Like legions of other small businesses, Jussara Lee is trying to rev up sales. Rather than wait to reopen her Bedford Street store, the sustainably-minded designer is bringing the work to her.
As of Sunday, the “Jussara Lee Needs Work to Survive During the Pandemic” e-mail had been sent to 2,500 clients and 25 percent had responded by sending garments for repair or repurposing, mailing donations or buying items from the designer’s web site. Having recovered from a mild case of COVID-19, Lee is dividing her time between Manhattan and Long Island creating patterns, sewing and reorganizing her studio. Clients have been mailing their garments to her eight-year-old boutique and there is already “plenty” of work, she said.
Should businesses start to reopen soon, Lee does not expect people to instantly start going out as soon as work-from-home restrictions are lifted. “They’re going to wait. It’s the same scenario. Nothing has really changed since when it started, except that we know a little bit more,” Lee said.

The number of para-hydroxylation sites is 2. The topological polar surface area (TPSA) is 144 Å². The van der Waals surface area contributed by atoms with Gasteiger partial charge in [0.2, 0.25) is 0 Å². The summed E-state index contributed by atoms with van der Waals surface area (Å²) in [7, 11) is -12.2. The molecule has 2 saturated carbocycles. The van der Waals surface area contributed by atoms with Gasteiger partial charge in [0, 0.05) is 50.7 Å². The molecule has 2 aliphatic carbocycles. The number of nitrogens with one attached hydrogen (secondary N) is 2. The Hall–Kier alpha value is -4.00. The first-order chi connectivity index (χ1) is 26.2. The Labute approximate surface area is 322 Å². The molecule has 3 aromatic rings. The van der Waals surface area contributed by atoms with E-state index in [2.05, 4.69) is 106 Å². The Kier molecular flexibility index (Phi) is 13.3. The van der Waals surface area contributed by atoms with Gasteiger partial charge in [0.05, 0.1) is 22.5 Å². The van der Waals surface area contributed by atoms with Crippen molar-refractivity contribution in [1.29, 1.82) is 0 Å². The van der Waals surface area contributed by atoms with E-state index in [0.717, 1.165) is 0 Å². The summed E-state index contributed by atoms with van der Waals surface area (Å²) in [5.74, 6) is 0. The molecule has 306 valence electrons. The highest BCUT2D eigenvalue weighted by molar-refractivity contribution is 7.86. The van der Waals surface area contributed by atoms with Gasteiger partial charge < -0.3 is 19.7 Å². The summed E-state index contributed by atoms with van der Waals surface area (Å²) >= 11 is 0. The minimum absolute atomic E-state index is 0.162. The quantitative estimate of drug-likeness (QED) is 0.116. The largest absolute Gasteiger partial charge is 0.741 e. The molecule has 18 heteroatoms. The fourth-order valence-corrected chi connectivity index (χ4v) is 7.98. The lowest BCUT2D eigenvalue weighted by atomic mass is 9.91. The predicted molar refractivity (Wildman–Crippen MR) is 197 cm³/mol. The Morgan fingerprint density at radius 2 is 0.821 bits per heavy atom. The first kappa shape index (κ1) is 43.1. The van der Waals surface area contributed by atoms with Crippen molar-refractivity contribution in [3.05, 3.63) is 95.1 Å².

Self-isolation is giving people time to realize what is good for them and what makes them feel exhilarated, she said. “It’s not the usual crazy, there-is-so-much-more-to-do rat race,” adding that many people, including closet cleaners, have discovered they want to manage less stuff and simplify. “Creativity is the one thing we have that we can use to beat the machines.…Technology is great and it can have a role in efficiency. But we are the boss. We are the ones who have the creativity and can change things,” she said.
Being reliant on all local production and resources, and having a loyal base of customers is an advantage, according to Lee, who expects the pace of life to remain slow until December due to the cultural behavioral shift underfoot. Some clients have sent checks to help her business, including one donation of $1,000. Grateful as she is, Lee prefers to have work to have people engaged in repairs. That is “good psychologically and time-wise, since everyone is at home,” she said.
Her decades of experience in the fashion industry have led to a more personalized approach to business. The e-mail appeal has allowed her to reconnect with many customers. The five-person team knows many of them individually.
Referring to larger stores, Lee said, “It’s going to be a really rough ride for them. A lot of people are going to shut down because they weren’t doing well before this. Hopefully, the renaissance of fashion will be smaller shops and a smaller scale instead of these huge conglomerates trying to make so much money. Tell that to the businesspeople. But they may be a little more willing to listen now. Nobody likes to lose money,” Lee said.